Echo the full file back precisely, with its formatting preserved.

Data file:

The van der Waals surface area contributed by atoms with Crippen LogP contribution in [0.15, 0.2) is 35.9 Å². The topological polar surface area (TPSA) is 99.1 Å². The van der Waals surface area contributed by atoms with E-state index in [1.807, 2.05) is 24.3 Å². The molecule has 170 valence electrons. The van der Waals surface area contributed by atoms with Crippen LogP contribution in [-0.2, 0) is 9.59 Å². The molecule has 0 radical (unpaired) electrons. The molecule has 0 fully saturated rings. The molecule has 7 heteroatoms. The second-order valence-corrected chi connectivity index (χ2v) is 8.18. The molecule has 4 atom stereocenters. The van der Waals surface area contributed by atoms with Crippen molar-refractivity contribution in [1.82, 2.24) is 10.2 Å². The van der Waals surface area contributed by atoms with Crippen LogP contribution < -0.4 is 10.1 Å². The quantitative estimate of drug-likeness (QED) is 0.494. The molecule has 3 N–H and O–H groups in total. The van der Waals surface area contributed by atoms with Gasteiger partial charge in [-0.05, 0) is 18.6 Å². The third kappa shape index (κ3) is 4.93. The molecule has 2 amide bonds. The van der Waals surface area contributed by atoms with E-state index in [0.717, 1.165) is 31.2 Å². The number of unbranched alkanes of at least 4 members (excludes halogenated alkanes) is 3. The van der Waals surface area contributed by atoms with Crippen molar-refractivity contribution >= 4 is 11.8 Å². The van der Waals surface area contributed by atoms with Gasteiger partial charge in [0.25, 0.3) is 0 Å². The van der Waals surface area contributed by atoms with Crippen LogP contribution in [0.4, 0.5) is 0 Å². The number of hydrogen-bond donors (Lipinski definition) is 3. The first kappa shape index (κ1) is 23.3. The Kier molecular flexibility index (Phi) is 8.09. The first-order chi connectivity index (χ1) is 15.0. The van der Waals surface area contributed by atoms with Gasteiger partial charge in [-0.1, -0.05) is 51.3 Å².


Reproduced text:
The van der Waals surface area contributed by atoms with Crippen LogP contribution in [0.15, 0.2) is 35.9 Å². The topological polar surface area (TPSA) is 99.1 Å². The van der Waals surface area contributed by atoms with E-state index in [1.807, 2.05) is 24.3 Å². The molecule has 170 valence electrons. The van der Waals surface area contributed by atoms with Crippen LogP contribution in [-0.2, 0) is 9.59 Å². The molecule has 0 radical (unpaired) electrons. The molecule has 0 fully saturated rings. The molecule has 7 heteroatoms. The second-order valence-corrected chi connectivity index (χ2v) is 8.18. The molecule has 4 atom stereocenters. The van der Waals surface area contributed by atoms with Crippen molar-refractivity contribution in [1.82, 2.24) is 10.2 Å². The van der Waals surface area contributed by atoms with Crippen LogP contribution < -0.4 is 10.1 Å². The quantitative estimate of drug-likeness (QED) is 0.494. The molecule has 3 N–H and O–H groups in total. The van der Waals surface area contributed by atoms with Gasteiger partial charge in [-0.05, 0) is 18.6 Å². The third kappa shape index (κ3) is 4.93. The molecule has 2 amide bonds. The van der Waals surface area contributed by atoms with E-state index in [0.717, 1.165) is 31.2 Å². The number of unbranched alkanes of at least 4 members (excludes halogenated alkanes) is 3. The van der Waals surface area contributed by atoms with Crippen molar-refractivity contribution >= 4 is 11.8 Å². The van der Waals surface area contributed by atoms with Gasteiger partial charge in [0.25, 0.3) is 0 Å². The van der Waals surface area contributed by atoms with Crippen LogP contribution in [0.4, 0.5) is 0 Å². The number of hydrogen-bond donors (Lipinski definition) is 3. The first kappa shape index (κ1) is 23.3. The Kier molecular flexibility index (Phi) is 8.09. The first-order chi connectivity index (χ1) is 15.0. The van der Waals surface area contributed by atoms with Gasteiger partial charge in [-0.1, -0.05) is 51.3 Å².